It's June 2012. Swedish House Mafia have just played an exhilarating set at Radio 1's Hackney Weekend, when a new message flashes up on their website.
"Today we want to share with you, that the tour we are about to go on will be our last," it reads. "We came, we raved, we loved."
The dance world is sent into shock. Swedish House Mafia are wildly successful, and at the top of their game. In the space of four years, they've rewritten the rule book for dance music, selling out New York's Madison Square Garden in 11 minutes, and booking colossal stadium shows around Europe.
A supergroup comprising Swedish DJs Sebastian Ingrosso, Steve Angello and Axel "Axwell" Hedfors, they are masters of the ecstasy rush, with pulse-quickening hits like Save The World and Don't You Worry Child conquering clubs and charts alike.
No-one could quite believe they were calling it quits. Including, it seems, the band themselves.
"We just decided on the spot that it was the time to release that statement," reflects Axwell, nine years later. "We didn't even know during the show that we were going to do it."
"You can't pick a great time to deliver bad news," says Ingrosso. "We'd had loose discussions about it but [after that show] we decided, 'OK. let's wrap this up."
At the time, the band chose to portray the split as going out on a high.
"It's very easy to just stay content with the machine that is Swedish House Mafia," Axwell told Radio 1's Pete Tong. "But we've always been about challenging ourselves and doing unexpected things... and we didn't want to end up repeating ourselves."
A documentary about their 52-date farewell tour, however, painted a picture of disillusionment and internal tension. At one point, Ingrosso told the camera: "We're not best friends anymore, and that's the truth."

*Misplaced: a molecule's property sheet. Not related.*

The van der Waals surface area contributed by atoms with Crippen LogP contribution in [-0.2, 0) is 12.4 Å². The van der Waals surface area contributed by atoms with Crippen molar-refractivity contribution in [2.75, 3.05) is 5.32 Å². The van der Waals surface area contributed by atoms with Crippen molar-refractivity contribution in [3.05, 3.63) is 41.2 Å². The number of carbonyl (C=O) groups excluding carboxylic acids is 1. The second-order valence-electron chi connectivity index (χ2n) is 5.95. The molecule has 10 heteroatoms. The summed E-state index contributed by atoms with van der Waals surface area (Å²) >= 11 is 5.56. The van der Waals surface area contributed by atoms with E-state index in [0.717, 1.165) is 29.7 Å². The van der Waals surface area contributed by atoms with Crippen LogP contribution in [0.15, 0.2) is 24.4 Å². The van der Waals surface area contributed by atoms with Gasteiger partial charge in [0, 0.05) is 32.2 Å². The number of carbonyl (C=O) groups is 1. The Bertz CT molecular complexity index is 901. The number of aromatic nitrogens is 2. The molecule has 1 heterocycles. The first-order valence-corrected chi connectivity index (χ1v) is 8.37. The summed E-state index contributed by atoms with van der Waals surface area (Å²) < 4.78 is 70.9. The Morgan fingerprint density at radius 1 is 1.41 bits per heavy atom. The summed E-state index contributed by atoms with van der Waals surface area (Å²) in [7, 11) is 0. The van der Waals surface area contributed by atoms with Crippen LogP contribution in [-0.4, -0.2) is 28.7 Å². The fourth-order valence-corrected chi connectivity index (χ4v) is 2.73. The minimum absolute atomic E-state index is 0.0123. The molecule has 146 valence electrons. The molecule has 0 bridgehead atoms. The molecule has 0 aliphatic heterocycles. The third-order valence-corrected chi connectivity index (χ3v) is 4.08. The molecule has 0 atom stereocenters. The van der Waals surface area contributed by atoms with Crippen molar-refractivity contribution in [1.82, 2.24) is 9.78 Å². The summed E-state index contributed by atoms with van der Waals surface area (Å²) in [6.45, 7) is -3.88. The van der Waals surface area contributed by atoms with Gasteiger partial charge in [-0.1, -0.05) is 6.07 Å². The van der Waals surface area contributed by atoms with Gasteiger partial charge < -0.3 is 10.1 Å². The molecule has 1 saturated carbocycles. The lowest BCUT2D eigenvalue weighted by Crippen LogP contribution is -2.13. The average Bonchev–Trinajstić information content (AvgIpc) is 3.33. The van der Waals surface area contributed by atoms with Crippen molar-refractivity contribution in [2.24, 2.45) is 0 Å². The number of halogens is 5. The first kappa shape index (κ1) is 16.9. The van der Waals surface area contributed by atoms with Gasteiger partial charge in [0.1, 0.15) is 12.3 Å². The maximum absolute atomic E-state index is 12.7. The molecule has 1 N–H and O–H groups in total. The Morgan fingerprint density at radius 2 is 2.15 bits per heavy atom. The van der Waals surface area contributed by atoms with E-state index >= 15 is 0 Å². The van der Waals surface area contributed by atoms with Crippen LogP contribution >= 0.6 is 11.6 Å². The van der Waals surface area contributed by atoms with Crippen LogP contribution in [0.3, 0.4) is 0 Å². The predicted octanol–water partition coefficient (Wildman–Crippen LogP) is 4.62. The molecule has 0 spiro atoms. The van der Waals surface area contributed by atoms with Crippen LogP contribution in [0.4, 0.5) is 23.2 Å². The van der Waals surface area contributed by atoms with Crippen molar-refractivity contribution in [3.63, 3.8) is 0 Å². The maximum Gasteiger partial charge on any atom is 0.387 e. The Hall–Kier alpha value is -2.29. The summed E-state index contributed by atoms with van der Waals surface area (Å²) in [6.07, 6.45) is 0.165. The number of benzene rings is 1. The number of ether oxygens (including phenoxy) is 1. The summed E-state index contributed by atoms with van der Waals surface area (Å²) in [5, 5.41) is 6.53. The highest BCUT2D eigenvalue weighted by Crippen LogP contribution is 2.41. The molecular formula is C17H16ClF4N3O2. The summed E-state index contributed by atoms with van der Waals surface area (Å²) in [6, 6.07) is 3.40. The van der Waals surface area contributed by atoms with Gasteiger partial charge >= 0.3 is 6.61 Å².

"That was the truth," he insists today. "We were drained, we were tired. So, of course there was tension and irritation.
"I mean, if you move in with your best friend, you will have tension with him too. That's how it works.
"Now that we're a little bit older and wiser, we look back and realise we needed a break. We needed to miss each other. We needed to miss making music together again."
The first sign of a détente came in 2017, when the band reconnected over dinner in Stockholm.
"A friend of ours said, 'Come on guys, you need to get together'," Angello recalls, "and we were like, 'Alright, let's have a dinner, let's just talk.'"
Aware that a public appearance would cause a tabloid feeding frenzy in Sweden, the trio met up in a private hotel suite with their then-manager Amy Thomson where, after a meal of "meat, salads and red wine", they stayed up until four in the morning, catching up and reminiscing.
"All the memories we shared were the disaster ones!" laughs Ingrosso. "You know, when someone messed up, or someone missed a flight, or someone overslept. Those were the memories we all had."
By the time they left, the band had agreed to play a one-off show at Miami's Ultra Music Festival in 2018. Three months later, Thomson "was on stage at 6am in a leather jacket, testing lasers didn't burn the back off them," she later recalled on her Instagram page.
The set was supposed to be a secret. The three members even stayed in separate hotels to avoid being seen together. But rumours began flying after Angello cancelled an Asian tour and flew to Miami.